An appeal to the House of Representatives of the Dutch Parliament
We, citizens of Russia living in the Netherlands and Dutch citizens, appeal to the deputies of the House of Representatives with a request to give an unambiguous assessment of the human rights situation in Russia, which has deteriorated over the last year. Large-scale fraud on the latest parliamentary elections, recent laws passed by illegitimate State Duma (Russian parliament) that violate the rights and freedoms of Russian citizens, systematic abuse of law by corrupted officials and escalating political repressions – all of this clearly shows that the political system in Russia has transformed into a dictatorship. To our regret, we cannot influence this situation in a legal and democratic way. We expect this problem will attract more attention from the international community, and an open debate is needed in order to find a correct approach.
In this appeal, we kindly request you to urge the authorities of Russian Federation to stop the prosecution of activists who participated in the ‘March of Millions’ on 6 May 2012 and a prominent politician Aleksei Navalny.
According to reliable independent reports, the demonstration on 6 May, the day before Putin’s inauguration, was forcibly disrupted at Bolotnaya Square by riot police, who subjected participants to disproportionate force and arbitrary violence; whereas reports by the Presidential Human Rights Council, the Human Rights Ombudsman and an independent investigative commission comprising senior public figures blamed both the Russian authorities and police for the violence. Charges were brought against 27 people, selected at random by the police from tens of thousands participants of the manifestation, 12 of them taken to prison. All their “guilt” is that they tried to realize their constitutional right on taking part in a demonstration and protect their compatriots from violence of the police. Obviously, this is a show trial fabricated against the opposition activists and aimed to intimidate their supporters.
Aleksei Navalny, a lawyer and political activist, is currently on trial in Russia on charges which, he claims, represent a politically motivated attempt to punish him as one of the most prominent opponents of the government. Navalny has consistently exposed massive corruption within the highest levels of the Russian state apparatus. The trial is based on testimony of one person who has personal reasons to accuse Navalny; clearly, this is a politically-motivated and absurd case. Navalny is charged with embezzling $500,000 from a state-controlled timber company in Kirov while working as an adviser to the regional governor in 2009. Prosecutors initially dismissed the case due to the lack of evidence, but federal officials revived it after the street protests in Moscow, where Navalny played an important role. Last week, the prosecutor has demanded that Navalny be convicted on embezzlement charges and sentenced to six years in prison.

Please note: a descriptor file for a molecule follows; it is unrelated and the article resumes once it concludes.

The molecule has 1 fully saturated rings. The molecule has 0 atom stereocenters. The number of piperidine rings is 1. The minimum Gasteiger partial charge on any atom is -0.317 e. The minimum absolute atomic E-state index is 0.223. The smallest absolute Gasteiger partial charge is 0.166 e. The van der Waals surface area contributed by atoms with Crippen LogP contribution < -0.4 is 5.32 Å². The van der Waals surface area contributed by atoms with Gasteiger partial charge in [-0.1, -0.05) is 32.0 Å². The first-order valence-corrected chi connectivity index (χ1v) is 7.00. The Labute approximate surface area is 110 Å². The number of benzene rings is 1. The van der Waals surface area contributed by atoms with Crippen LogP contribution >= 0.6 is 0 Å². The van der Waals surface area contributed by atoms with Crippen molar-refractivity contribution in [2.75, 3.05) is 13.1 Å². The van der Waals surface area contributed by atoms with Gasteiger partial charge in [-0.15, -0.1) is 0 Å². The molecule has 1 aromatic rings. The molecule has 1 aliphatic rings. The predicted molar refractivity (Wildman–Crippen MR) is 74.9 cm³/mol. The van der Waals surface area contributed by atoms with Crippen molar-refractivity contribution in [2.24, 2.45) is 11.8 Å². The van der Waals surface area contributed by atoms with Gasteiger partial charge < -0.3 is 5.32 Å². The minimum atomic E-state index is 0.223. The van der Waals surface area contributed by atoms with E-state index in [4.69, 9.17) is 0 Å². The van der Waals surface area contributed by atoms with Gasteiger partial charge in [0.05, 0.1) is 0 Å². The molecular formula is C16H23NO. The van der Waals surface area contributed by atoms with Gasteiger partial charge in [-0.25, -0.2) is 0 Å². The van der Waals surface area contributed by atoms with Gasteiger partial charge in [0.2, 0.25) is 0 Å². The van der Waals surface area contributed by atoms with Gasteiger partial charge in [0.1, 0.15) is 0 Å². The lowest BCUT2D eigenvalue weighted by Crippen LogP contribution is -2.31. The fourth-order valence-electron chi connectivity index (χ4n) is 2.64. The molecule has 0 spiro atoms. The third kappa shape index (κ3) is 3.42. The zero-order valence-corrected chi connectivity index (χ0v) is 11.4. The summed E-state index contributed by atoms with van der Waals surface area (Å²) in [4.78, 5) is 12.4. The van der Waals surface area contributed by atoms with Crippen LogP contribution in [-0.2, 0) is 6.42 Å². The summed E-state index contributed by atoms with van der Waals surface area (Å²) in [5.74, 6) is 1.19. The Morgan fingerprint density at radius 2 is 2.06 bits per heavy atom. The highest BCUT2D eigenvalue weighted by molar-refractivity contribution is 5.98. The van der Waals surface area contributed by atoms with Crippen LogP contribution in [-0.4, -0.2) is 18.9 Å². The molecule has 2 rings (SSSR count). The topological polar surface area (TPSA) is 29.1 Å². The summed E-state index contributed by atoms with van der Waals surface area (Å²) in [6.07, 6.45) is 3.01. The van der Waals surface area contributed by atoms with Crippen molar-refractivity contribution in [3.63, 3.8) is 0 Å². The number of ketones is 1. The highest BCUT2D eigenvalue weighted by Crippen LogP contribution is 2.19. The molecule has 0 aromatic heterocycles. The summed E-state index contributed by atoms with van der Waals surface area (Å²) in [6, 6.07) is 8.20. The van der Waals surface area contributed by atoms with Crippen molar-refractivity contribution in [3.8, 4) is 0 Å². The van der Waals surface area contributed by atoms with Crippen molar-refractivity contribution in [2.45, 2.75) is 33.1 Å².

These two cases and many other problems are mentioned in the motion for a European Parliament resolution on the rule of law in Russia (http://www.europarl.europa.eu/sides/getDoc.do?type=MOTION&reference=P7-RC-2013-0269&language=EN), which was presented to European Parliament on June 12, 2013. Despite the concern of NGO’s and many European organizations about the situation in Russia, it does not receive enough support at the government level in our opinion. We understand that Russian Federation is one of the largest trade partners of the Netherlands, and raising the human rights issue may cause hostile reaction from the Russian officials. However, we believe that EU member states can influence this situation by coordinated action. We hope the House of Representatives and the Dutch government will support European initiatives on urging the Russian authorities to respect the rights and freedoms of Russian citizens. As recent history shows, tolerance to dictatorial regimes may lead to serious problems in the future and change the political climate in the whole Europe.
3 years agoMarina Olexenko Netherlands3 years ago
3 years agoMaria Lavrutich Russian Federation3 years ago
3 years agoVjatsjeslav Sergejevitsj Filatov Netherlands3 years ago
3 years agoVictor N. Ermolaev Netherlands3 years ago
3 years agoMikhail Loktev Netherlands3 years ago